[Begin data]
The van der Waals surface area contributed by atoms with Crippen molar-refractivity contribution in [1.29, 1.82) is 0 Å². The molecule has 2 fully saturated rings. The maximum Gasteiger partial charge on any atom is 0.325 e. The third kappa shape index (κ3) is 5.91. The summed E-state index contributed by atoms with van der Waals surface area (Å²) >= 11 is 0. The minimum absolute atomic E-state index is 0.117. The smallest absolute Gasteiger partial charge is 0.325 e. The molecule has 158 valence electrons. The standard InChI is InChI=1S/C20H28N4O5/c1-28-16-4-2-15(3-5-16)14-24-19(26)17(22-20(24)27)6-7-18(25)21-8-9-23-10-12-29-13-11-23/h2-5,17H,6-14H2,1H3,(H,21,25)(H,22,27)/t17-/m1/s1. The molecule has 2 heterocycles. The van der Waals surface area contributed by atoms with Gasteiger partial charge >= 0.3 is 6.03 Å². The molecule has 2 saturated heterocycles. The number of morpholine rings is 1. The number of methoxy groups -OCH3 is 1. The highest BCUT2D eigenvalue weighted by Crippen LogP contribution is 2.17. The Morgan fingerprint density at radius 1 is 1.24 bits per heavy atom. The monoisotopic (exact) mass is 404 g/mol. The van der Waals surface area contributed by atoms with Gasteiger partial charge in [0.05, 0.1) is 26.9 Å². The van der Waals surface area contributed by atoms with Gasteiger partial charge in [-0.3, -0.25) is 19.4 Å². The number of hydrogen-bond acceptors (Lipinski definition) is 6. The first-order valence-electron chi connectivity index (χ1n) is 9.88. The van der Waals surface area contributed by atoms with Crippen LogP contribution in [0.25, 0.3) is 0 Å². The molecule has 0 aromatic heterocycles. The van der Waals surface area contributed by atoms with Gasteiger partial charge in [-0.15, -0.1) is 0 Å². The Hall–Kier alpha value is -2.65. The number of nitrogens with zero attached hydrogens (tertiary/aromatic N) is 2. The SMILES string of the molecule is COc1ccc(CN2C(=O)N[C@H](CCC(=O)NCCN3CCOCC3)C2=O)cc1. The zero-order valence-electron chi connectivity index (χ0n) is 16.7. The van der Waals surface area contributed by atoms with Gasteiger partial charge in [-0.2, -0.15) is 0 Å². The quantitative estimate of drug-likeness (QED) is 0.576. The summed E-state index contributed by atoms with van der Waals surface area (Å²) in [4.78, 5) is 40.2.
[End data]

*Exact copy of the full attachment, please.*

The van der Waals surface area contributed by atoms with Crippen molar-refractivity contribution in [1.29, 1.82) is 0 Å². The molecule has 2 fully saturated rings. The maximum Gasteiger partial charge on any atom is 0.325 e. The third kappa shape index (κ3) is 5.91. The summed E-state index contributed by atoms with van der Waals surface area (Å²) >= 11 is 0. The minimum absolute atomic E-state index is 0.117. The smallest absolute Gasteiger partial charge is 0.325 e. The molecule has 158 valence electrons. The standard InChI is InChI=1S/C20H28N4O5/c1-28-16-4-2-15(3-5-16)14-24-19(26)17(22-20(24)27)6-7-18(25)21-8-9-23-10-12-29-13-11-23/h2-5,17H,6-14H2,1H3,(H,21,25)(H,22,27)/t17-/m1/s1. The molecule has 2 heterocycles. The van der Waals surface area contributed by atoms with Gasteiger partial charge >= 0.3 is 6.03 Å². The molecule has 2 saturated heterocycles. The number of morpholine rings is 1. The number of methoxy groups -OCH3 is 1. The highest BCUT2D eigenvalue weighted by Crippen LogP contribution is 2.17. The Morgan fingerprint density at radius 1 is 1.24 bits per heavy atom. The monoisotopic (exact) mass is 404 g/mol. The van der Waals surface area contributed by atoms with Gasteiger partial charge in [0.05, 0.1) is 26.9 Å². The van der Waals surface area contributed by atoms with Gasteiger partial charge in [-0.3, -0.25) is 19.4 Å². The number of hydrogen-bond acceptors (Lipinski definition) is 6. The first-order valence-electron chi connectivity index (χ1n) is 9.88. The van der Waals surface area contributed by atoms with Crippen LogP contribution in [0.25, 0.3) is 0 Å². The molecule has 0 aromatic heterocycles. The van der Waals surface area contributed by atoms with Gasteiger partial charge in [-0.15, -0.1) is 0 Å². The Hall–Kier alpha value is -2.65. The number of nitrogens with zero attached hydrogens (tertiary/aromatic N) is 2. The SMILES string of the molecule is COc1ccc(CN2C(=O)N[C@H](CCC(=O)NCCN3CCOCC3)C2=O)cc1. The zero-order valence-electron chi connectivity index (χ0n) is 16.7. The van der Waals surface area contributed by atoms with Gasteiger partial charge in [-0.2, -0.15) is 0 Å². The quantitative estimate of drug-likeness (QED) is 0.576. The summed E-state index contributed by atoms with van der Waals surface area (Å²) in [4.78, 5) is 40.2.